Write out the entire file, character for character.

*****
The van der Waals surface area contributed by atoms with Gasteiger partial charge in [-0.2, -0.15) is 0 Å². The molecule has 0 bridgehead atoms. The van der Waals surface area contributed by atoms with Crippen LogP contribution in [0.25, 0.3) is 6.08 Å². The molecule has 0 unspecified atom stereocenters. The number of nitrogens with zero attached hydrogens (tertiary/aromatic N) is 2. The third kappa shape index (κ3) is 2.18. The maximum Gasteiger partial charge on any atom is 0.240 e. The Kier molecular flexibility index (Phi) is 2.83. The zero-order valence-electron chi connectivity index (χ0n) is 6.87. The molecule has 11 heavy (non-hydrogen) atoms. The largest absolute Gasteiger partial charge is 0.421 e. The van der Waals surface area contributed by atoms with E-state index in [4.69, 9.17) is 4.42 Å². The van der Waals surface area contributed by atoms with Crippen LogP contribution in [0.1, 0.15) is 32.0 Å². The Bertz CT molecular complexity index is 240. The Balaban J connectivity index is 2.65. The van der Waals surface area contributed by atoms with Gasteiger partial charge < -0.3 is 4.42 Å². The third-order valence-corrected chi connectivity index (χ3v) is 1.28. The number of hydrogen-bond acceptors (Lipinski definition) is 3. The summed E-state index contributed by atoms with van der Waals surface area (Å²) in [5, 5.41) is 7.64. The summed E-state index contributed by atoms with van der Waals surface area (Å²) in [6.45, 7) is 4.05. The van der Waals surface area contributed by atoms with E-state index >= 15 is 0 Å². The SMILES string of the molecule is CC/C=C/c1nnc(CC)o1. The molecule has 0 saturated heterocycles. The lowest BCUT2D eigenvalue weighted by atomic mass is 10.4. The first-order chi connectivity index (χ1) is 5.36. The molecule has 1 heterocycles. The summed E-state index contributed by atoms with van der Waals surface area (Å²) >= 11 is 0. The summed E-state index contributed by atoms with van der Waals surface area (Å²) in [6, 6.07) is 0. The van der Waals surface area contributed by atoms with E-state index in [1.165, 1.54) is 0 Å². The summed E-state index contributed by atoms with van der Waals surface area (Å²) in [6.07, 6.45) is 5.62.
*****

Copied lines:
The van der Waals surface area contributed by atoms with Gasteiger partial charge in [-0.2, -0.15) is 0 Å². The molecule has 0 bridgehead atoms. The van der Waals surface area contributed by atoms with Crippen LogP contribution in [0.25, 0.3) is 6.08 Å². The molecule has 0 unspecified atom stereocenters. The number of nitrogens with zero attached hydrogens (tertiary/aromatic N) is 2. The third kappa shape index (κ3) is 2.18. The maximum Gasteiger partial charge on any atom is 0.240 e. The Kier molecular flexibility index (Phi) is 2.83. The zero-order valence-electron chi connectivity index (χ0n) is 6.87. The molecule has 11 heavy (non-hydrogen) atoms. The largest absolute Gasteiger partial charge is 0.421 e. The van der Waals surface area contributed by atoms with E-state index in [4.69, 9.17) is 4.42 Å². The van der Waals surface area contributed by atoms with Crippen LogP contribution in [0.1, 0.15) is 32.0 Å². The Bertz CT molecular complexity index is 240. The Balaban J connectivity index is 2.65. The van der Waals surface area contributed by atoms with Gasteiger partial charge < -0.3 is 4.42 Å². The third-order valence-corrected chi connectivity index (χ3v) is 1.28. The number of hydrogen-bond acceptors (Lipinski definition) is 3. The summed E-state index contributed by atoms with van der Waals surface area (Å²) in [5, 5.41) is 7.64. The summed E-state index contributed by atoms with van der Waals surface area (Å²) in [6.45, 7) is 4.05. The van der Waals surface area contributed by atoms with E-state index >= 15 is 0 Å². The SMILES string of the molecule is CC/C=C/c1nnc(CC)o1. The molecule has 0 saturated heterocycles. The lowest BCUT2D eigenvalue weighted by atomic mass is 10.4. The first-order chi connectivity index (χ1) is 5.36. The molecule has 1 heterocycles. The summed E-state index contributed by atoms with van der Waals surface area (Å²) >= 11 is 0. The summed E-state index contributed by atoms with van der Waals surface area (Å²) in [6, 6.07) is 0. The van der Waals surface area contributed by atoms with E-state index in [1.165, 1.54) is 0 Å². The summed E-state index contributed by atoms with van der Waals surface area (Å²) in [6.07, 6.45) is 5.62.